Data Discovery.

Estimating this cost will vary widely based on what needs to be discovered and documented. We estimate the costs involved by the time of the modelers and the time of the people that they need to engage with. For example, say two process analysts will work at $800 a day for 3 months, and 20 staff at an average of $600 a day will need to give 5% of their time to these analysts. Then the costs of the data discovery will be 2*60*$800 + .05*20*60*$600 = $132,000.

 

Data Rationalization

Data cleaning.

As for data discovery, this will depend on the number of systems, how ‘clean’ the data is. If we assume that one data analyst at $800 a day will need 3 weeks to clean legacy data, we would spend 15*$800 = $12,000 on data cleaning.

 

Naming conventions.

We’ll assume a core working team agrees a naming standard; this team consisting of 2 leads, meeting twice each with 3 groups of domain owners (each sending 2 representatives) for an hour each time, with the leads performing an hour follow up after each meeting to address action items and so on. So we have 10*10*$100 + 2*2*8*$100 = $13,200 to establish processes.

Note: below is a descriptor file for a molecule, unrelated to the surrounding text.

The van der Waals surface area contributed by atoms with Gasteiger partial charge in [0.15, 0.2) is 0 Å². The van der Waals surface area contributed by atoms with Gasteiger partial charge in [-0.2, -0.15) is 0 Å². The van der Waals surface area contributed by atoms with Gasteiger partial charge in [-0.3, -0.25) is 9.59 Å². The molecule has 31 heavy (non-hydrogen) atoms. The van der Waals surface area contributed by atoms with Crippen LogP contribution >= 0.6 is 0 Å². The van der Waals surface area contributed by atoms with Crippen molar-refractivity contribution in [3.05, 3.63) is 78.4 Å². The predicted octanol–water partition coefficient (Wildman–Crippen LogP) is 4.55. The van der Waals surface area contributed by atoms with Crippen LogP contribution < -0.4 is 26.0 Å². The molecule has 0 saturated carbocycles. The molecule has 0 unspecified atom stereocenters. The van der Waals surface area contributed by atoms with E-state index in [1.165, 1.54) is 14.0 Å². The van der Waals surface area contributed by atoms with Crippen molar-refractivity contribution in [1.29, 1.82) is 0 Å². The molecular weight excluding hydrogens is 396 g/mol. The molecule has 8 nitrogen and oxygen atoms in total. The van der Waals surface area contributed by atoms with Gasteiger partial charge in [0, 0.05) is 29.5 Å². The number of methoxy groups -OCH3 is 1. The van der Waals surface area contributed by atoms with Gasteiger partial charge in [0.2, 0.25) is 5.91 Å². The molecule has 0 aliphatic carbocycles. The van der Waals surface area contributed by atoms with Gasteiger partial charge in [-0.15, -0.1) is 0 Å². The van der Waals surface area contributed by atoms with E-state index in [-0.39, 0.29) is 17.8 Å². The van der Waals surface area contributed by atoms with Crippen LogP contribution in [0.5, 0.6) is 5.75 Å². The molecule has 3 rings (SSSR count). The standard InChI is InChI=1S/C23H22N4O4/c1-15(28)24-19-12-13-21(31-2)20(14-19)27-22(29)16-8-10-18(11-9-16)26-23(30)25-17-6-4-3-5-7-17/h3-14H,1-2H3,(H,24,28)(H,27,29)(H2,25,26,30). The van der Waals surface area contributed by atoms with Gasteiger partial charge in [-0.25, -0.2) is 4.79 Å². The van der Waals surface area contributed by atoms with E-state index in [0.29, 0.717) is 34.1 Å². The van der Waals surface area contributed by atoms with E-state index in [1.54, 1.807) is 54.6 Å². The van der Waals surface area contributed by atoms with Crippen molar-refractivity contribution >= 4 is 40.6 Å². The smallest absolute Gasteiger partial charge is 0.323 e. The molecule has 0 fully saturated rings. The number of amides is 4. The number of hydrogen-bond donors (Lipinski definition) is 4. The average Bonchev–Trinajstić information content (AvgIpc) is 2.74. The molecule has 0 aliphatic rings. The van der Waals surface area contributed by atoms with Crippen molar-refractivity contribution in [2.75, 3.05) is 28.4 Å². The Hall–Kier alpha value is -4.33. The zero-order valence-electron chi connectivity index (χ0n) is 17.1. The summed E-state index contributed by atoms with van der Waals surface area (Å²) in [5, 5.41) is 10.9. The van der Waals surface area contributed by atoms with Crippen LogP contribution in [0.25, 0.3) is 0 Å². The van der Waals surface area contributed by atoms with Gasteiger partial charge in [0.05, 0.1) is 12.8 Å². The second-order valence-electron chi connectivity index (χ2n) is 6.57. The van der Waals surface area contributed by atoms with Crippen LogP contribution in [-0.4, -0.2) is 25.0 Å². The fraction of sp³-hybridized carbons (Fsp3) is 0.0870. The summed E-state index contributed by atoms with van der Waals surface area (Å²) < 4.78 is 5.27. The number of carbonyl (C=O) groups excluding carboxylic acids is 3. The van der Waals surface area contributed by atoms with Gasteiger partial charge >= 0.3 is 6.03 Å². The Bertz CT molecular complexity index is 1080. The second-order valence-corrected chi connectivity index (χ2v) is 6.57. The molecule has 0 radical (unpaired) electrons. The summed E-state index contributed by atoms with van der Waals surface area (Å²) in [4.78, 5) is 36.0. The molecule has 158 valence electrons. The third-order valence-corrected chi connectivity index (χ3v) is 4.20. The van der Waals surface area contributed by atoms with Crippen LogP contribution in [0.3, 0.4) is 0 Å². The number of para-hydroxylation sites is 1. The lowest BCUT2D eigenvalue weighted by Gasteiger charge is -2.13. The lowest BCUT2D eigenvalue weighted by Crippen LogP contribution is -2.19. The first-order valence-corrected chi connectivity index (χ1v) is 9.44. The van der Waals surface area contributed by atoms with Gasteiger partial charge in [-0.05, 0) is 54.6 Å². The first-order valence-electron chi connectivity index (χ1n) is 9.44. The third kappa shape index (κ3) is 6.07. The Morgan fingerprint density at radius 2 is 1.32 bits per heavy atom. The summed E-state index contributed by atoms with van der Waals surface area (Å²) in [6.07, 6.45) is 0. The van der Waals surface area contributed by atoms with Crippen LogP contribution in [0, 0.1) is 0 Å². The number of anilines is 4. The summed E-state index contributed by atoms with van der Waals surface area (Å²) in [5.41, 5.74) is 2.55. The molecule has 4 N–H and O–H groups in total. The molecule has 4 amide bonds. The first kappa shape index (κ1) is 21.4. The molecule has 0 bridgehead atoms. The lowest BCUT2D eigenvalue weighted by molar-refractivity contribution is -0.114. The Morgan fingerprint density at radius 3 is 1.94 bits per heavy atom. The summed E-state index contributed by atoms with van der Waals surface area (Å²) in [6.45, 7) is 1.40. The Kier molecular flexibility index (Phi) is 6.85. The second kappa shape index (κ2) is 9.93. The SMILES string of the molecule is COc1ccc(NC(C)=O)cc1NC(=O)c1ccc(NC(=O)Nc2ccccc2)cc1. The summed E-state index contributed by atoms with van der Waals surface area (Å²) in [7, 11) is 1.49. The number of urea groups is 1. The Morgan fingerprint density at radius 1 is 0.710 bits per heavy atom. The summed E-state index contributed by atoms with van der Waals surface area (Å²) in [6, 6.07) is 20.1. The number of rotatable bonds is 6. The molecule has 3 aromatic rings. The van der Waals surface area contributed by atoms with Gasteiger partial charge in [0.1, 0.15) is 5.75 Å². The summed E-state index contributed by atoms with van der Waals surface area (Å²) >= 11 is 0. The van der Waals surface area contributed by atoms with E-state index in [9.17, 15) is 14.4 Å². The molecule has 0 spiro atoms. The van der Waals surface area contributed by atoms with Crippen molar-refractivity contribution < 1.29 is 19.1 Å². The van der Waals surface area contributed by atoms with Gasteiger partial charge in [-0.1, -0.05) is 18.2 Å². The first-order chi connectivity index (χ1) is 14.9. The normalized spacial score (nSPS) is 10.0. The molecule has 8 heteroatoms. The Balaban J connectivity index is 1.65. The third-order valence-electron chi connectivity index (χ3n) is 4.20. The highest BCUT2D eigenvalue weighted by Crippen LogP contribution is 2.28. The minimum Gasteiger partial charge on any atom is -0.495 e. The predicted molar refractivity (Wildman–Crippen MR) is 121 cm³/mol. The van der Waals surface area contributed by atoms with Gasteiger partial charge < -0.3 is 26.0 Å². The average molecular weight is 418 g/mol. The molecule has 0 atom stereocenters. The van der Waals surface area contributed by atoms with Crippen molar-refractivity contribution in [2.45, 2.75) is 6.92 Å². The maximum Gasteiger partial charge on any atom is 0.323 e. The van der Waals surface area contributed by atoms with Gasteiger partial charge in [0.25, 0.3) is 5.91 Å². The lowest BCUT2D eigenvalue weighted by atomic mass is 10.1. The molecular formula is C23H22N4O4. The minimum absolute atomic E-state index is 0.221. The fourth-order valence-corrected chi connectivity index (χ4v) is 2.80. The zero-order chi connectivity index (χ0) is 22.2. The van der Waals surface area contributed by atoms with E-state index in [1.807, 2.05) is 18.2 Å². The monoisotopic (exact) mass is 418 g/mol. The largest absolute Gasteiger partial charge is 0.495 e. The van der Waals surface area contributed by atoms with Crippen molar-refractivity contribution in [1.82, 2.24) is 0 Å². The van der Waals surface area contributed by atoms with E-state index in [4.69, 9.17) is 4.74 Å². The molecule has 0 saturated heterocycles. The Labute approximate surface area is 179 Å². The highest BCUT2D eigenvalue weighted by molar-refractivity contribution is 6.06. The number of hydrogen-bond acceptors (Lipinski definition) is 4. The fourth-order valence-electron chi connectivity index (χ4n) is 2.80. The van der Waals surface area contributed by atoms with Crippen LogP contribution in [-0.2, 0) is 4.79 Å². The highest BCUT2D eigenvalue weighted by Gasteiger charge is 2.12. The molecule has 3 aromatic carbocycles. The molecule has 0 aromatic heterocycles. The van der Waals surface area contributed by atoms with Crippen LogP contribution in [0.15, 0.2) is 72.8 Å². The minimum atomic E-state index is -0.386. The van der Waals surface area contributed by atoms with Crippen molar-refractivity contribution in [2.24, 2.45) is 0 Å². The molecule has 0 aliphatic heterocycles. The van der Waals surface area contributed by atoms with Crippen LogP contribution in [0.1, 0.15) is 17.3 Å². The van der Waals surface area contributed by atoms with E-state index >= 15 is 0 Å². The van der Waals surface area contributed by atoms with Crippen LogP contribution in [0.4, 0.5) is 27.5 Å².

Resolving overlaps.

As for data discovery on several factors, primarily it will depend on the level of overlap. If we assume that two SMEs at $800 a day will need a week to agree on and implement a mechanism to resolve conflicts, we would spend 2*5*$800 = $8,000 on data conflict resolution.

 

Communication and roll-out

Obtaining buy in.

In general I would budget 8 hours of two people’s time to create materials for a road-show, plus an hour for each stakeholder group, with a further hour for follow up each time. Assuming that we have 10 stakeholder groups with 2 representatives each, this works out to 8*2*$100 + 10*2*2*$100 = $5,600.

 

Establishing Processes.

We’ll assume a core working team agrees processes; this team consisting of 10 stakeholders, meeting 10 times for an hour each time, with 2 people performing 2 hours follow up after each meeting to address action items and so on. So we have 10*10*$100 + 2*2*8*$100 = $13,200 to establish processes.